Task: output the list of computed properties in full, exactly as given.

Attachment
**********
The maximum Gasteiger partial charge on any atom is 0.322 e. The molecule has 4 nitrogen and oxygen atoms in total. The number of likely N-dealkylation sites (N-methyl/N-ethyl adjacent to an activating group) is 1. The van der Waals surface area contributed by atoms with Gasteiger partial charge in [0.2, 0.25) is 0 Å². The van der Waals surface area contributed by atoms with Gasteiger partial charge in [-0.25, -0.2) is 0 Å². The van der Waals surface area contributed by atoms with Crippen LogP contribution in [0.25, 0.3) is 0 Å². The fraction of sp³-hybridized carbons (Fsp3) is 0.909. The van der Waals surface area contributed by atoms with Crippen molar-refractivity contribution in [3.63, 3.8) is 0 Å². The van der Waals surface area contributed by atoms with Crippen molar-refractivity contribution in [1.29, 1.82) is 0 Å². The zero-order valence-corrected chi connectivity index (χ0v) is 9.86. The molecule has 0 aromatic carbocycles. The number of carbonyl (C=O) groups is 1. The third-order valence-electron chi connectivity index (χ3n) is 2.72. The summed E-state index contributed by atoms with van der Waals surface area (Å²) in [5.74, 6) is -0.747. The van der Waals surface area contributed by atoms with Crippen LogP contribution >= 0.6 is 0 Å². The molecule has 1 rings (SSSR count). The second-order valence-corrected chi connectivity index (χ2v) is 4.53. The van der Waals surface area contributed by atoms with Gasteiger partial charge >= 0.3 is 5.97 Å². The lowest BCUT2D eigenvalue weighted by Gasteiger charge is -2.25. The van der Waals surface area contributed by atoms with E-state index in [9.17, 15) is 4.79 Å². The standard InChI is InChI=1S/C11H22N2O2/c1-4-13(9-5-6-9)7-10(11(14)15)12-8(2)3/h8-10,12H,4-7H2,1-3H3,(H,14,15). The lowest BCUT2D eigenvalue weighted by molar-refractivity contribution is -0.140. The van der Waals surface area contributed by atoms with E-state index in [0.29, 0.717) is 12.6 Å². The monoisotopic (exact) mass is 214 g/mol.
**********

The maximum Gasteiger partial charge on any atom is 0.322 e. The molecule has 4 nitrogen and oxygen atoms in total. The number of likely N-dealkylation sites (N-methyl/N-ethyl adjacent to an activating group) is 1. The van der Waals surface area contributed by atoms with Gasteiger partial charge in [0.2, 0.25) is 0 Å². The van der Waals surface area contributed by atoms with Gasteiger partial charge in [-0.25, -0.2) is 0 Å². The van der Waals surface area contributed by atoms with Crippen LogP contribution in [0.25, 0.3) is 0 Å². The fraction of sp³-hybridized carbons (Fsp3) is 0.909. The van der Waals surface area contributed by atoms with Crippen molar-refractivity contribution in [3.63, 3.8) is 0 Å². The van der Waals surface area contributed by atoms with Crippen molar-refractivity contribution in [1.29, 1.82) is 0 Å². The zero-order valence-corrected chi connectivity index (χ0v) is 9.86. The molecule has 0 aromatic carbocycles. The number of carbonyl (C=O) groups is 1. The third-order valence-electron chi connectivity index (χ3n) is 2.72. The summed E-state index contributed by atoms with van der Waals surface area (Å²) in [5.74, 6) is -0.747. The van der Waals surface area contributed by atoms with Crippen LogP contribution >= 0.6 is 0 Å². The molecule has 1 rings (SSSR count). The second-order valence-corrected chi connectivity index (χ2v) is 4.53. The van der Waals surface area contributed by atoms with Gasteiger partial charge >= 0.3 is 5.97 Å². The lowest BCUT2D eigenvalue weighted by Gasteiger charge is -2.25. The van der Waals surface area contributed by atoms with E-state index in [9.17, 15) is 4.79 Å². The standard InChI is InChI=1S/C11H22N2O2/c1-4-13(9-5-6-9)7-10(11(14)15)12-8(2)3/h8-10,12H,4-7H2,1-3H3,(H,14,15). The lowest BCUT2D eigenvalue weighted by molar-refractivity contribution is -0.140. The van der Waals surface area contributed by atoms with E-state index in [0.29, 0.717) is 12.6 Å². The monoisotopic (exact) mass is 214 g/mol.